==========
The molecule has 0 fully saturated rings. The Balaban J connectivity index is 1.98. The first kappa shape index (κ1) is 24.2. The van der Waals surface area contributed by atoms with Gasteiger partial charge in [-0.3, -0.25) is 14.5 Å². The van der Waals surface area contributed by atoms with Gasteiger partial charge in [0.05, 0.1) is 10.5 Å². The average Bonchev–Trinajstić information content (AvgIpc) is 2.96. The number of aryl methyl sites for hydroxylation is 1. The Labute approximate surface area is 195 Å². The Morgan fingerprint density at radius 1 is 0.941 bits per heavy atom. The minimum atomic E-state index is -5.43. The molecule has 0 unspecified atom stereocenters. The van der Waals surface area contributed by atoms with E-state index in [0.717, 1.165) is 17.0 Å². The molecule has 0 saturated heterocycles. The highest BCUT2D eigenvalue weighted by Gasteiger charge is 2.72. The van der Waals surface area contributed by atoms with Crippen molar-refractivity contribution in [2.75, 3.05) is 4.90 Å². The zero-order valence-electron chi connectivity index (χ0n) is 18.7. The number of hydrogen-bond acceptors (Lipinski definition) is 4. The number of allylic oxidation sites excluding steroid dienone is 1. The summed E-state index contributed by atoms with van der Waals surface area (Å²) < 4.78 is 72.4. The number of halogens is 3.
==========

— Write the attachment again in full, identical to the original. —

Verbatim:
The molecule has 0 fully saturated rings. The Balaban J connectivity index is 1.98. The first kappa shape index (κ1) is 24.2. The van der Waals surface area contributed by atoms with Gasteiger partial charge in [-0.3, -0.25) is 14.5 Å². The van der Waals surface area contributed by atoms with Gasteiger partial charge in [0.05, 0.1) is 10.5 Å². The average Bonchev–Trinajstić information content (AvgIpc) is 2.96. The number of aryl methyl sites for hydroxylation is 1. The Labute approximate surface area is 195 Å². The Morgan fingerprint density at radius 1 is 0.941 bits per heavy atom. The minimum atomic E-state index is -5.43. The molecule has 0 unspecified atom stereocenters. The van der Waals surface area contributed by atoms with E-state index in [0.717, 1.165) is 17.0 Å². The molecule has 0 saturated heterocycles. The highest BCUT2D eigenvalue weighted by Gasteiger charge is 2.72. The van der Waals surface area contributed by atoms with Crippen molar-refractivity contribution in [2.75, 3.05) is 4.90 Å². The zero-order valence-electron chi connectivity index (χ0n) is 18.7. The number of hydrogen-bond acceptors (Lipinski definition) is 4. The number of allylic oxidation sites excluding steroid dienone is 1. The summed E-state index contributed by atoms with van der Waals surface area (Å²) < 4.78 is 72.4. The number of halogens is 3.